3. Only include data in a data file; include figures or analyses in additional files.
  4. Consider aggregating data into fewer, larger files, rather than many small ones. It is more difficult and time consuming to manage many small files and easier to maintain consistency across data sets with fewer, larger files. It is also more convenient for other users to select a subset from a larger data file than it is to combine and process several smaller files. Very large files, however, may exceed the capacity of some software packages. In such cases, files might be grouped by data type, site, time period, measurement platform, investigator, method, or instrument. Alternatively, files can be compressed. Please contact isps.yard@yale.edu.
  5. File names should be meaningful, and ideally, describe content, date range, geographic location, and version information.

Additional resources on preparing data for deposit:

  • ICPSR (Inter-University Consortium for Politcial and Social Research) Guide to Social Science Data Preparation and Archiving.
  • UK Data Service Guidance on Preparing Data for Deposit.

Help at Yale:

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After deposit in YARD

What happens to your files

When you submit your catalog record for curation, an ISPS administrator will be notified. The administrator will assign the catalog record to a curator who will review the files.

Curators check that all data is meaningfully labeled, that no personally identifying information is listed, and that sample sizes match those reported in the associated publication. Curators also check that all code executes without error, and returns all results stated in the associated publication.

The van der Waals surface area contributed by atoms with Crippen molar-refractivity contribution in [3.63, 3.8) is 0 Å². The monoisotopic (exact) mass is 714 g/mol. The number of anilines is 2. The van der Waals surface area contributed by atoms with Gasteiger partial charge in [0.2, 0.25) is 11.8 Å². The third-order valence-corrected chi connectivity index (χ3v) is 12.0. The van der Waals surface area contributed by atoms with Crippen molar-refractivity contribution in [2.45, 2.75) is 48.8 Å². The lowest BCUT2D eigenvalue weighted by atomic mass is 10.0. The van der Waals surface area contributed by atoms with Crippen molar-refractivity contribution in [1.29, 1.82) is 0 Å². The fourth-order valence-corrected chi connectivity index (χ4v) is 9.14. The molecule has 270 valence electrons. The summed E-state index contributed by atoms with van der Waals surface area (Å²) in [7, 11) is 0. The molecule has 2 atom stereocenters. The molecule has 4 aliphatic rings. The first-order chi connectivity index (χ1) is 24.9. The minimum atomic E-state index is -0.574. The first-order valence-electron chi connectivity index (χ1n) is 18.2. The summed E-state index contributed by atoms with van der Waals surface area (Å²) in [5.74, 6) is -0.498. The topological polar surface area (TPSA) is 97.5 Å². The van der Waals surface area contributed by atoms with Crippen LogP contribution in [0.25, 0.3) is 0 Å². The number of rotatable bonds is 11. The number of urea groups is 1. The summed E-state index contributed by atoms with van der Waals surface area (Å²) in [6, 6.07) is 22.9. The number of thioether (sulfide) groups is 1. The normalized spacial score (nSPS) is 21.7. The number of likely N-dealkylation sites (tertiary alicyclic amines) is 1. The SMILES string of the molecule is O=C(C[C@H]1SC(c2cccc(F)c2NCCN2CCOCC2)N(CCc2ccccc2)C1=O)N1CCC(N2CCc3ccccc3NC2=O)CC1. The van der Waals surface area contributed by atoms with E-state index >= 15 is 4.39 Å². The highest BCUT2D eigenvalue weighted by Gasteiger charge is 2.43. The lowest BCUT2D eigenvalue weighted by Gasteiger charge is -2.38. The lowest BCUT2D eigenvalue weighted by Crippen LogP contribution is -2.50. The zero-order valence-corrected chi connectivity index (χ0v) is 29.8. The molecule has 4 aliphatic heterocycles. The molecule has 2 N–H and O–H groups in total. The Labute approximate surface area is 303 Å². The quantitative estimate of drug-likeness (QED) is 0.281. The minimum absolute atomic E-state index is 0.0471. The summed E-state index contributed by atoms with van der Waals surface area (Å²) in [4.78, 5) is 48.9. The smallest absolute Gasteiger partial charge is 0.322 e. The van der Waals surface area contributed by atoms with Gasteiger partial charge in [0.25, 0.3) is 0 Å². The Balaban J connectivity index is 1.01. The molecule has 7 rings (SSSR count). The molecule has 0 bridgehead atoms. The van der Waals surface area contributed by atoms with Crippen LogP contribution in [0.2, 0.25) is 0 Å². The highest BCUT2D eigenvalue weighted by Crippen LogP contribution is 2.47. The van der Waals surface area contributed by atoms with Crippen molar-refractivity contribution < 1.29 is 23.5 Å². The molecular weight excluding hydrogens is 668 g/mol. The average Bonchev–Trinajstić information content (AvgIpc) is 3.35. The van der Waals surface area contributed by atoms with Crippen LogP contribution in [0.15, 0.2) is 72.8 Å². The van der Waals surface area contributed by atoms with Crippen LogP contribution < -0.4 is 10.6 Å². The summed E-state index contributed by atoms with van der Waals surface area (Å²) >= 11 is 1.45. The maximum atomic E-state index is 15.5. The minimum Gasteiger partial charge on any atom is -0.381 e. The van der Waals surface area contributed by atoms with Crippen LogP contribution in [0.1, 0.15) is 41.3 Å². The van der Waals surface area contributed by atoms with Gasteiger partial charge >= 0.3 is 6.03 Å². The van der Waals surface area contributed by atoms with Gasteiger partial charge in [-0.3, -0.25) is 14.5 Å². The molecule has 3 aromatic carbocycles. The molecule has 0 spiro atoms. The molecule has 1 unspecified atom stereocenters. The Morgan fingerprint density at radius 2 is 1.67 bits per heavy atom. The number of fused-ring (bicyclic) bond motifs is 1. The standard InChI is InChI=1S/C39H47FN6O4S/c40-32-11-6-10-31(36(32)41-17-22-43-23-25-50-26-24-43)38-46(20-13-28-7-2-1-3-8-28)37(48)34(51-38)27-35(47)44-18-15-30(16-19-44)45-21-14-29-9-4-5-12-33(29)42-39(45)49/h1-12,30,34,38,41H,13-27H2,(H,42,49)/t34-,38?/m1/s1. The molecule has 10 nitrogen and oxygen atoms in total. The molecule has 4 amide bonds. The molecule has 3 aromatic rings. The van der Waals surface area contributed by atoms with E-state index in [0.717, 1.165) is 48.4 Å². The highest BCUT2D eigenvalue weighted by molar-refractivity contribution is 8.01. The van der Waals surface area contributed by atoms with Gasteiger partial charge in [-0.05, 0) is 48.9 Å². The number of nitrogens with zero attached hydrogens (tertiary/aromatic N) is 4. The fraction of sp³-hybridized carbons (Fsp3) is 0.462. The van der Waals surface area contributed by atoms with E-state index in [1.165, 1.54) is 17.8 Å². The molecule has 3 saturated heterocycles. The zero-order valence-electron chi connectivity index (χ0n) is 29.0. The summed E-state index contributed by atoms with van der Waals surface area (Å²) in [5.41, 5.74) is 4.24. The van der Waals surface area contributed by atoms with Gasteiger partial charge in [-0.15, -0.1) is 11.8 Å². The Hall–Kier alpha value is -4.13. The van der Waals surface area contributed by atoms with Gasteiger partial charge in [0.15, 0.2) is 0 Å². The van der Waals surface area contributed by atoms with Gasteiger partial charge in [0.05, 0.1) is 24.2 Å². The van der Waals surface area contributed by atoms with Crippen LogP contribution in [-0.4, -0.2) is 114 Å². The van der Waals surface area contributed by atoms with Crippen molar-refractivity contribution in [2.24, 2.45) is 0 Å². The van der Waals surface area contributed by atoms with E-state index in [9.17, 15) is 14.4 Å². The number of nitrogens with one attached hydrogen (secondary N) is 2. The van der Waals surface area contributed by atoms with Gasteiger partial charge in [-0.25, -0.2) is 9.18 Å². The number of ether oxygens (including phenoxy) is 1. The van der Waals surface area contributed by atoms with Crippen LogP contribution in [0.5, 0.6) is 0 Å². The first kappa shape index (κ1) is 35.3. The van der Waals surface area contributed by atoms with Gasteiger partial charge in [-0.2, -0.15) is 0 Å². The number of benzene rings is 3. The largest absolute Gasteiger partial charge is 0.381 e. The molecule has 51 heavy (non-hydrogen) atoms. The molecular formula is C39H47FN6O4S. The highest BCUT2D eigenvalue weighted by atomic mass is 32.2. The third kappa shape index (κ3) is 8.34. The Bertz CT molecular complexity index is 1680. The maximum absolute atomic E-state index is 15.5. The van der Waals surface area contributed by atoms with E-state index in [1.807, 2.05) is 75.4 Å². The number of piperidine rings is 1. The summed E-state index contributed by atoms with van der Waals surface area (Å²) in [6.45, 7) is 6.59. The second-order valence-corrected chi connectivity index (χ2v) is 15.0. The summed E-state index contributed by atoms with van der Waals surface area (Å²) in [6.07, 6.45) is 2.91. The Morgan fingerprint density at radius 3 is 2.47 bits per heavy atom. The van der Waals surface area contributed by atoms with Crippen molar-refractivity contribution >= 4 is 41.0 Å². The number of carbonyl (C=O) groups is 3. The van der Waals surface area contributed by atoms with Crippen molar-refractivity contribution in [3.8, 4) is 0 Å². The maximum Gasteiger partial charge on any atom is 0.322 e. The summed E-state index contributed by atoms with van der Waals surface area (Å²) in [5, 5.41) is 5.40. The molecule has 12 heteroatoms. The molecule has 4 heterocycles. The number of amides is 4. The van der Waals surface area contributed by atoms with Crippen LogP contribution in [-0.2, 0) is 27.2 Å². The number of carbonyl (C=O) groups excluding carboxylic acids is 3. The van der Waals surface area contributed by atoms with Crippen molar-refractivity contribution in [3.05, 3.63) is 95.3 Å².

The ISPS Data Archive team will also create additional files formats, for example ASCII and R,  metadata describing the study and associated files, and an XML file with machine-readable study-level and variable-level information using DDI 3.2.

The Archive team might contact you with questions throughout this process. You can also follow along with the review by logging on to YARD and viewing your catalog record. Each step of the process will be marked as completed when the curator finishes that review step.

Behind the scenes

Upon deposit, a safe copy is created and deposited in a dark archive. A public copy of the files is created and begins processing, which includes generating study-level and file-level metadata, confirming all variables and values are labeled, standardizing missing values, creating and augmenting documentation, and assessing and minimizing disclosure risk by applying techniques such as recoding, masking, or removal of variables, and assigning persistent links. The review of code files—statistical and other programming scripts—includes verifying that the code executes and that the published scientific results can be reproduced with the given code and data. The data and code review processes include an assessment of the quality of documentation and contextual information necessary for long-term usability (for example, a codebook, a readme file, a commented code). In cases where these are found lacking or insufficient, the archive works with researchers on remedial actions. All files formats are normalized (including migrating software-specific data files to flat file formats such as ASCII, text, or comma delimited, and rewriting code written using licensed statistical software such as SPSS to open-source statistical languages such as R). All files are assigned a unique identifier (handle), and files sets have citation information. After completion of the process, materials are stored and made publicly available via the ISPS Data Archive Web portal

For ISPS, the software will be deployed on Yale infrastructure in partnership with IT and the Yale University Library, and additional access to these materials will be provided through the Library’s Digital Collections portal.

ISPS Pipeline

The ISPS process, which aligns data curation with quality review, has been influential and informed the development of similar practices in other social science data archives who recently joined together under a consortium called Curating for Reproducibility (CURE). See more about the ISPS approach.